A Hybrid Publisher is Not the Same as a Hybrid Author

by Pamela S. Meyers, @pamelameyers

I recently attended a writers group meeting on Hybrid Publishing. I went into the gathering thinking we were going to learn about being a hybrid author, which is someone who publishes some books with a traditional publisher and other books independently (“indie”), another word for self-publish. Boy, was I ever wrong.
When I first began writing fiction for publication, I was strongly advised to never, ever use what is sometimes called vanity presses. I was told that these companies accept all submissions, rarely edit or, if they do, they don’t edit well, and usually have “cheesy” covers. All done at a very hefty price tag, which is fully paid for by the author. The usual end result is few sales and a bazillion copies of your book sitting in your garage.

I came out of that writers meeting with the realization that although there is a slight similarity to the business model of a vanity press, hybrid publishers are far different and can offer a viable solution for publishing to authors who do not want to take on the responsibility of contracting with professionals to prepare their book for publication. This would include a professional editor, a cover designer, and a formatter who makes the manuscript workable for digital publishing. You need three different formats to gain maximum usage: A Kindle version, an ebook version (for tablets and Nook), and a print version. Especially for someone new to the process, this can be especially daunting.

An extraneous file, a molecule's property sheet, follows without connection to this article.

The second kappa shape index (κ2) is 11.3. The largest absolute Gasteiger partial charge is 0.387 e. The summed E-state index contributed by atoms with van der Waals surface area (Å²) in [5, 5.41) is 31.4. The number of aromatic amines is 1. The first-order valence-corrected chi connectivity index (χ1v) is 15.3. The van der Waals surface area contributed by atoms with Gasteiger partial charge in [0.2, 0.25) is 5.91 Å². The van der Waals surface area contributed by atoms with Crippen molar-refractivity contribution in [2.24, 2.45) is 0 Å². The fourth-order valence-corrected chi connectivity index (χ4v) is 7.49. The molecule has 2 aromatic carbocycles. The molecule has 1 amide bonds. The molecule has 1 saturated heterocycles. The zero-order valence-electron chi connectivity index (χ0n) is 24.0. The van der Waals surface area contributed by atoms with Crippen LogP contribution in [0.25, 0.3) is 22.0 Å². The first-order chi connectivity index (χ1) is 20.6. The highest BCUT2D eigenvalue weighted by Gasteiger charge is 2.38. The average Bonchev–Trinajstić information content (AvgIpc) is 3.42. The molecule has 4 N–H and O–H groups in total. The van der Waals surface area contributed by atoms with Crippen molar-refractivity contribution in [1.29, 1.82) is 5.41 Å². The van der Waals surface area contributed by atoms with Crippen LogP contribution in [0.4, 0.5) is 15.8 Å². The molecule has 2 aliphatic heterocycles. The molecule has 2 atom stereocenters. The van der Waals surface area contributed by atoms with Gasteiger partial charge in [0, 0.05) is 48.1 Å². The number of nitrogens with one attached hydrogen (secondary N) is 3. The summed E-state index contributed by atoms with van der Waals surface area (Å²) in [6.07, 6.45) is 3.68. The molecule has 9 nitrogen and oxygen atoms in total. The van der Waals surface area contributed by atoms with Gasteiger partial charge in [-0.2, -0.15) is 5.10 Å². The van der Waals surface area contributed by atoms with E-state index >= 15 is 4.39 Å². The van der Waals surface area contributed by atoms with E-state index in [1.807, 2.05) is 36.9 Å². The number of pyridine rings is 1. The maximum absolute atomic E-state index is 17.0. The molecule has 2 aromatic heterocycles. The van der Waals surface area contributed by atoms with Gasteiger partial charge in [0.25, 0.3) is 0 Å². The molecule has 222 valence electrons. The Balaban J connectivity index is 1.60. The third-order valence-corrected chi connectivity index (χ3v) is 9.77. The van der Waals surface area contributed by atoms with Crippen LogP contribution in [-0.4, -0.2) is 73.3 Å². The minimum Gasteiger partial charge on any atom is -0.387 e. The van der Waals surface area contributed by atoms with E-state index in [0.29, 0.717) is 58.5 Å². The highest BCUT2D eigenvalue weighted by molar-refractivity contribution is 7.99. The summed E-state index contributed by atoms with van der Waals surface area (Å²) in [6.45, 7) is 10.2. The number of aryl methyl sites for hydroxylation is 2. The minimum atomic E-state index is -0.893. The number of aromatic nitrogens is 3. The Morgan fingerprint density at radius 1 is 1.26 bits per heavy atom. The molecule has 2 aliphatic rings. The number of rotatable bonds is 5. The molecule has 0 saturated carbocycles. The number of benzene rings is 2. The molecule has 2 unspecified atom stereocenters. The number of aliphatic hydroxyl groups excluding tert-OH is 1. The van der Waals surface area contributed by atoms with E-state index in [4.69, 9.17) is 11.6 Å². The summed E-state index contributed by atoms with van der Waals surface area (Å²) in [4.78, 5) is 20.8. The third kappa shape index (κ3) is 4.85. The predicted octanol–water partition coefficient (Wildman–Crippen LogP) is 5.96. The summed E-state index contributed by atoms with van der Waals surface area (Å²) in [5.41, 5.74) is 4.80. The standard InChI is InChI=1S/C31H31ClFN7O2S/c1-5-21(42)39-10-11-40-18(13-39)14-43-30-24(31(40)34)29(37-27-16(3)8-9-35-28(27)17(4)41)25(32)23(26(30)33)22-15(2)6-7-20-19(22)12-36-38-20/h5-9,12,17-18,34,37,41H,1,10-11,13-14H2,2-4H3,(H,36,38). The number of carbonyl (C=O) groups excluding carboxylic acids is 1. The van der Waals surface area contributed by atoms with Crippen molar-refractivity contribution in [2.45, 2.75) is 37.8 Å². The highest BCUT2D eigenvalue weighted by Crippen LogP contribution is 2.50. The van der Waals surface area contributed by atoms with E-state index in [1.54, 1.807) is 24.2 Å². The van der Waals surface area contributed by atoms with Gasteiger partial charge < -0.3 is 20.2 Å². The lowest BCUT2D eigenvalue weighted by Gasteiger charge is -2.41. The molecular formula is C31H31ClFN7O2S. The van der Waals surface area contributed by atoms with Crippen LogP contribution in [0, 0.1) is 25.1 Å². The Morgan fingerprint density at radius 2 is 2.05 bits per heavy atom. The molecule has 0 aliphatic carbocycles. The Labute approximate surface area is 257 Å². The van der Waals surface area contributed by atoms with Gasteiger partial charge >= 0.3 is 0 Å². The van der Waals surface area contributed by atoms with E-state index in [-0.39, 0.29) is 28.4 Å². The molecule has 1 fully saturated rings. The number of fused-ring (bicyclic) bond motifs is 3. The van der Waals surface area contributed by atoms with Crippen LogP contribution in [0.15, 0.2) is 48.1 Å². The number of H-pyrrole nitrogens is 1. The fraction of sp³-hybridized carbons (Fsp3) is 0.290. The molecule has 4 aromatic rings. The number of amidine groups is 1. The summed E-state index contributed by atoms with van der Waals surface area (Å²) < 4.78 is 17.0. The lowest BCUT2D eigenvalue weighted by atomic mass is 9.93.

To learn more about hybrid publishers, I enlisted the Google search engine and several sites popped up that broke down the definition of hybrid publishing and, for the most part, gave similar descriptions.

A Writers Digest article by Brian Klems (http://bit.ly/2blCsSv) summarizes the different types of hybrid publishers in a clear way. Here’s a short summary of what he says. Check out the link above for a more in-depth explanation.

Partnership Publishing-authors pay to publish in exchange for high royalties.
Agent Assisted Publishing—some agents have their own publishing companies to provide a means of publishing for clients whose work is difficult to place.
Assisted Self-Publishing—The author can pay for everything necessary to get their book published, or do it cafeteria style, choosing which services provided by the publishing company you will pay them to provide and which you will secure services for on your own.

In our discussion at the meeting the other night, we all agreed that for some authors, hybrid publishing is the right way to go, but not for all. If you think it’s a viable solution for you, do your homework before you sign. Try to talk to clients of these companies and ask a lot of questions.

I am both traditionally published and also self-published, making me a hybrid author. At this point securing the assistance of a hybrid publisher is not for me, but I’m glad I now know the difference.

Have you used a hybrid publisher recently? If so, I’d love to hear about it.


A Hybrid Publisher is Not the Same as a Hybrid Author by Pamela S. Meyers (Click to Tweet)

Hybrid publishers can offer a viable solution for publishing to authors.~ Pamela S. Meyers (Click to Tweet)

Pamela S. Meyers lives in northern Illinois with her two rescue cats. Her novels include Thyme for Love, Love Finds You in Lake Geneva, Wisconsin, Second Chance Love, and Surprised by Love in Lake Geneva, Wisconsin. Her novellas include: What Lies Ahead, in the The Bucket List Dare collection, and If These Walls Could Talk, in Coming Home: A Tiny House Collection. When she isn’t at her laptop writing her latest novel, she can often be found nosing around Midwestern spots for new story ideas.